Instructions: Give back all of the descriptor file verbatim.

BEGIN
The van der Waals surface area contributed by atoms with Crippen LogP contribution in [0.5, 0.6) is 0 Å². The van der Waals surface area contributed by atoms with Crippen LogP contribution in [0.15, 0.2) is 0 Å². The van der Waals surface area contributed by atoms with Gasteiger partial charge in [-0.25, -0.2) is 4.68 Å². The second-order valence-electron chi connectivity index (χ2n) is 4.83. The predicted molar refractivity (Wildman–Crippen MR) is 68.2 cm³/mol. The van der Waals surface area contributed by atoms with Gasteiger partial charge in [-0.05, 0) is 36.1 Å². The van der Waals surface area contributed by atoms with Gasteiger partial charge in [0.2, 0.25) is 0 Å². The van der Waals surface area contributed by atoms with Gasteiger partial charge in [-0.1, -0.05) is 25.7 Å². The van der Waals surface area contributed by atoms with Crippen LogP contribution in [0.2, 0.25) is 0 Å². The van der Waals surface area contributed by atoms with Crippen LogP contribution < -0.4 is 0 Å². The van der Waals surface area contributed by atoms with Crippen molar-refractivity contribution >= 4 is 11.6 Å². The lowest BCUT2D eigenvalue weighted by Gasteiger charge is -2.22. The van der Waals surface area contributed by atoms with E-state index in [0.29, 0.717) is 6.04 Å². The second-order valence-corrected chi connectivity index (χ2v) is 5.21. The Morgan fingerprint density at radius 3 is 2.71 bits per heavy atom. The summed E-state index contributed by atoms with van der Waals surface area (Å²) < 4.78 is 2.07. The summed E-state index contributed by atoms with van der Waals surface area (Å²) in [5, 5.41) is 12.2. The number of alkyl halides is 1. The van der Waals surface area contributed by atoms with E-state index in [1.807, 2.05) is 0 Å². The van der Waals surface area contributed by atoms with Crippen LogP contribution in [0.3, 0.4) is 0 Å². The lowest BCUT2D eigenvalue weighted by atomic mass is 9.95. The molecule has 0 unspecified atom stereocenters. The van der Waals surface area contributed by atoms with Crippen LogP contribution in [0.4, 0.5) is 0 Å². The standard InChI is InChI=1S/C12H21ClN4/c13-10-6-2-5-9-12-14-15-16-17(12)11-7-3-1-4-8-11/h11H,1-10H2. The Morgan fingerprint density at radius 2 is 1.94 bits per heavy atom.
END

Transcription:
The van der Waals surface area contributed by atoms with Crippen LogP contribution in [0.5, 0.6) is 0 Å². The van der Waals surface area contributed by atoms with Crippen LogP contribution in [0.15, 0.2) is 0 Å². The van der Waals surface area contributed by atoms with Gasteiger partial charge in [-0.25, -0.2) is 4.68 Å². The second-order valence-electron chi connectivity index (χ2n) is 4.83. The predicted molar refractivity (Wildman–Crippen MR) is 68.2 cm³/mol. The van der Waals surface area contributed by atoms with Gasteiger partial charge in [-0.05, 0) is 36.1 Å². The van der Waals surface area contributed by atoms with Gasteiger partial charge in [0.2, 0.25) is 0 Å². The van der Waals surface area contributed by atoms with Gasteiger partial charge in [-0.1, -0.05) is 25.7 Å². The van der Waals surface area contributed by atoms with Crippen LogP contribution in [0.2, 0.25) is 0 Å². The van der Waals surface area contributed by atoms with Crippen LogP contribution < -0.4 is 0 Å². The van der Waals surface area contributed by atoms with Crippen molar-refractivity contribution >= 4 is 11.6 Å². The lowest BCUT2D eigenvalue weighted by Gasteiger charge is -2.22. The van der Waals surface area contributed by atoms with E-state index in [0.29, 0.717) is 6.04 Å². The second-order valence-corrected chi connectivity index (χ2v) is 5.21. The Morgan fingerprint density at radius 3 is 2.71 bits per heavy atom. The summed E-state index contributed by atoms with van der Waals surface area (Å²) < 4.78 is 2.07. The summed E-state index contributed by atoms with van der Waals surface area (Å²) in [5, 5.41) is 12.2. The number of alkyl halides is 1. The van der Waals surface area contributed by atoms with E-state index in [1.807, 2.05) is 0 Å². The van der Waals surface area contributed by atoms with Crippen LogP contribution in [0.3, 0.4) is 0 Å². The lowest BCUT2D eigenvalue weighted by atomic mass is 9.95. The molecule has 0 unspecified atom stereocenters. The van der Waals surface area contributed by atoms with Crippen LogP contribution in [0.4, 0.5) is 0 Å². The standard InChI is InChI=1S/C12H21ClN4/c13-10-6-2-5-9-12-14-15-16-17(12)11-7-3-1-4-8-11/h11H,1-10H2. The Morgan fingerprint density at radius 2 is 1.94 bits per heavy atom.